More American adults say they have changed their diets to increase their intake of fruits and vegetables (71%) than say they have changed their diets to lose weight (65%). Right away, you have to wonder how honest the people polled were. Or you have to wonder if they know what constitutes a fruit and vegetable.
Two-thirds of Americans say they changed their diet to improve their health. Only one-third say it was to change their appearance. I’m with the majority on this question, but who are we kidding?
When it comes to identifying specific foods or nutrients they have targeted for reduction in their diets, Americans name fat the most (66%) and carbs the least (45%).
The data comes from the AP-LifeGoesStrong.com poll (PDF file) of adult Americans conducted in June 2011.
As the above bar chart shows, other items targeted for reduction are sugar (59%), processed foods (54%) and salt (52%). I’ve reduced three out of the five items (sugar, carbs and processed foods), so I feel almost main-stream.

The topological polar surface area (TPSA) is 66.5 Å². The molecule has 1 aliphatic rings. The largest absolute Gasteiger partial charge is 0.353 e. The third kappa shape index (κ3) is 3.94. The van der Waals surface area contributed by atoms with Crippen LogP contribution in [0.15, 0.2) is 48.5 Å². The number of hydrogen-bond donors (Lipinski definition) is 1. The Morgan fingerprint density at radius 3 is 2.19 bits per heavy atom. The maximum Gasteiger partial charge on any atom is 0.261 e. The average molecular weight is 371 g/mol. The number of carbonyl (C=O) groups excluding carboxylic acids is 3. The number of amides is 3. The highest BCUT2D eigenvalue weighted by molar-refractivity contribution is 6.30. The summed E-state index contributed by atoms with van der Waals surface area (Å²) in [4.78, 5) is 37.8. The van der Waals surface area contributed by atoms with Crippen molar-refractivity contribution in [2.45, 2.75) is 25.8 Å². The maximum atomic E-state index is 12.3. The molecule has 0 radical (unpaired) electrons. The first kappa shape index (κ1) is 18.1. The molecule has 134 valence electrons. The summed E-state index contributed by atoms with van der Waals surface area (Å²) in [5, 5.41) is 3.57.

Considering how much the government, medical establishment and popular press have badgered Americans to cut dietary fat for over three decades, it’s amazing that sugar has become nearly as big a target of condemnation.
Given my age — a mid-range Baby Boomer — I am part of a noteworthy trend in low-carb dieting:
That’s right: the older you are, the more likely you are to say you’ve tried reducing carbs in your diet. OK, the same trend exists for every other reason people give for changing their diets. It takes time to try a bunch of diets.
Interestingly, a higher percentage of people say their doctor told them to diet to cut carbs (24%) than say their doctor told them to diet to cut fat (23%). However, a whopping 56% say their doctor told them to diet to lower their cholesterol.
So the conventional diet wisdom still lives.